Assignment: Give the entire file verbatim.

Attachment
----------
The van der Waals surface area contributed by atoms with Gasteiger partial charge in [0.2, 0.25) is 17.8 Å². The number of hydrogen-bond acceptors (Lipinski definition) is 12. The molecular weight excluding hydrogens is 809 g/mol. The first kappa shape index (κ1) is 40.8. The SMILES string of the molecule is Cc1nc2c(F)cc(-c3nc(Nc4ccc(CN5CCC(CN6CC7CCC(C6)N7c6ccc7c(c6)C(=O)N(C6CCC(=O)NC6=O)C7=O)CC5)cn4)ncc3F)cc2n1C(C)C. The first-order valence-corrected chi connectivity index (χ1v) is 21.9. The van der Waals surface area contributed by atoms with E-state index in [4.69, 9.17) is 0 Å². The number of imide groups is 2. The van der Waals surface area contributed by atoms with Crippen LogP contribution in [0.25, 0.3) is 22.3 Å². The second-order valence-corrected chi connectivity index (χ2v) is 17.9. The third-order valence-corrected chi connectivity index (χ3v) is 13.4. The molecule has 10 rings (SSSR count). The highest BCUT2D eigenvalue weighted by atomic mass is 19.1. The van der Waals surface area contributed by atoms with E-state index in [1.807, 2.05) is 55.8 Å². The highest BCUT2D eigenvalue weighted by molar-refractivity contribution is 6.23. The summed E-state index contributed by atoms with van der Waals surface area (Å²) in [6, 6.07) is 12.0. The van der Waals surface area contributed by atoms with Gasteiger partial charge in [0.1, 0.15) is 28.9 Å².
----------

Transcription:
The van der Waals surface area contributed by atoms with Gasteiger partial charge in [0.2, 0.25) is 17.8 Å². The number of hydrogen-bond acceptors (Lipinski definition) is 12. The molecular weight excluding hydrogens is 809 g/mol. The first kappa shape index (κ1) is 40.8. The SMILES string of the molecule is Cc1nc2c(F)cc(-c3nc(Nc4ccc(CN5CCC(CN6CC7CCC(C6)N7c6ccc7c(c6)C(=O)N(C6CCC(=O)NC6=O)C7=O)CC5)cn4)ncc3F)cc2n1C(C)C. The first-order valence-corrected chi connectivity index (χ1v) is 21.9. The van der Waals surface area contributed by atoms with E-state index in [4.69, 9.17) is 0 Å². The number of imide groups is 2. The van der Waals surface area contributed by atoms with Crippen LogP contribution in [0.25, 0.3) is 22.3 Å². The second-order valence-corrected chi connectivity index (χ2v) is 17.9. The third-order valence-corrected chi connectivity index (χ3v) is 13.4. The molecule has 10 rings (SSSR count). The highest BCUT2D eigenvalue weighted by atomic mass is 19.1. The van der Waals surface area contributed by atoms with E-state index in [1.807, 2.05) is 55.8 Å². The highest BCUT2D eigenvalue weighted by molar-refractivity contribution is 6.23. The summed E-state index contributed by atoms with van der Waals surface area (Å²) in [6, 6.07) is 12.0. The van der Waals surface area contributed by atoms with Gasteiger partial charge in [0.1, 0.15) is 28.9 Å².